Missing payments is not the only thing that can give a person a low rating, however having a low score doesn’t mean they can’t get a mortgage. Money lenders use credit scores to assess someone’s financial information, and figure out if they are likely to pay the credit back.
A credit search doesn’t score the person – it highlights serious offences such as county court judgements for charges registered against them or missed repayments.
Discussing low credit scores and how to improve ratings, Mr Montlake said: “Having a low credit score won’t necessarily mean you won’t be able to get a mortgage.
“Credit scoring isn’t just about missing payments that can lead to a low credit score, it can include simple things like being on the electoral roll where you live …it’s good to be linked where you live.
“If you’ve never had any credit at all, then you probably haven’t got a credit score, or you’re likely to have a low credit score and that can be quite an issue.”
The tip he gave to people in this situation is to get a credit card. He suggested people use it sparingly to buy a few things and set up a direct debit to pay off the whole amount each month to build up the credit score, which eventually will bring up the rating because lenders can see the borrowing and repayments.
The podcasters went on to discuss other issues that can affect a credit score.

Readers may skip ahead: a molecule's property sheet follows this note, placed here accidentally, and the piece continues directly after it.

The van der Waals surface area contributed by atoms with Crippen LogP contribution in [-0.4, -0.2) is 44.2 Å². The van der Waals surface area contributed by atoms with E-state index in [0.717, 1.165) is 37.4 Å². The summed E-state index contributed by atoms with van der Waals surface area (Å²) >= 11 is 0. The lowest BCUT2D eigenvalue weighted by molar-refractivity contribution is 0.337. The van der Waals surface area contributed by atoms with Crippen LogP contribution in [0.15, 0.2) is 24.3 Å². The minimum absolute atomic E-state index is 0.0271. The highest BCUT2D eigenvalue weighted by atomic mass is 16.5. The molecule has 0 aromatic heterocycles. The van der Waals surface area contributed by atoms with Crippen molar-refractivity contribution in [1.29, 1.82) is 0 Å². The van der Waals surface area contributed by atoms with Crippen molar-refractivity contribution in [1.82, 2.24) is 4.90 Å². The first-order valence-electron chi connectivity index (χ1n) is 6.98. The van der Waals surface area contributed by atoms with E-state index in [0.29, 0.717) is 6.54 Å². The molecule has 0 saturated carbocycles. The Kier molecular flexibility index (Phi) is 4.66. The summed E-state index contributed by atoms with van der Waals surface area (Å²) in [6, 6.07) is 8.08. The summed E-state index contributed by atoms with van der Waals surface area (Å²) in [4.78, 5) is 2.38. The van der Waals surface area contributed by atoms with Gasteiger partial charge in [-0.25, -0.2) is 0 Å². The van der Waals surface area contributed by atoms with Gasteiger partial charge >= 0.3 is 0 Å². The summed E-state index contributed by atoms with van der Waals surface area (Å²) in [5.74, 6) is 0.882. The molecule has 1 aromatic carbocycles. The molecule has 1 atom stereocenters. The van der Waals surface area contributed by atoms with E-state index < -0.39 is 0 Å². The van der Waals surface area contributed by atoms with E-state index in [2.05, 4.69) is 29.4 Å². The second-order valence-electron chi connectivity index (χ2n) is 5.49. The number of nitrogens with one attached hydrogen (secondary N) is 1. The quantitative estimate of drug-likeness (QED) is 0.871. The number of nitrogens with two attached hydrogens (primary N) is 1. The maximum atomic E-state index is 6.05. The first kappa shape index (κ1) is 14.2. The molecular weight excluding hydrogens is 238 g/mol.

“Fraud is a big one, a lot of people when getting a mortgage, that’s the first time seeing their credit score and they see unexplained things there and someone has stolen your identity, and it’s incredible how many times this happens, and people don’t know about it. It’s important to check your report at least annually.
“If you’re financially linked to someone else but you’re now separated, their credit rating could still be affecting yours if you haven’t de-linked yourself. There’s a lot of little things that can affect your score so it’s important to keep tabs on it.”
Ms Fletcher also mentioned the rise in popularity of many sites introducing buy now, pay in instalments options when trying to purchase clothes and other homewares.
She explained people can opt to pay for things with three easy pay payments on their debit card or pay later in instalments.
She said: “I’ve always understood that mortgage lenders don’t think this is a cool idea but is this linked to your credit score or is it just part of your spending habits?”
Mr Montlake said: “If you’re not paying this straight away, you’re buying it on credit so it will add to your credit score more than likely.
“If you have lots of different things going on, such as five of these transactions, three or four credit cards and a bank loan, that’s when complications can arise.
“I would avoid them if you’re going to be in the process of applying for a mortgage in the short term. It’s just good management to make sure you have a good credit search is okay, and you have a decent credit score. If you haven’t it’s not the end of the world, don’t panic, just talk to an expert.
“Some lenders will still lend to you depending on whether they credit search, or credit score. It won’t necessarily mean you’ll pay a vastly more expensive rate.”
The expert added: “If you have serious issues, specialist lenders and brokers will help you and work together to delay buying just now but help to work to improve your credit score within 12 months.
“It’s worth looking at your credit score as having a decent credit score can help you in all walks of life.”
Checking credit scores is free to do, or there are regular services that charge a monthly fee. Ms Fletcher went on to suggest it could be well worth checking: “It’s not important, until it becomes important and it’s an issue so it’s best to stay on top of it”.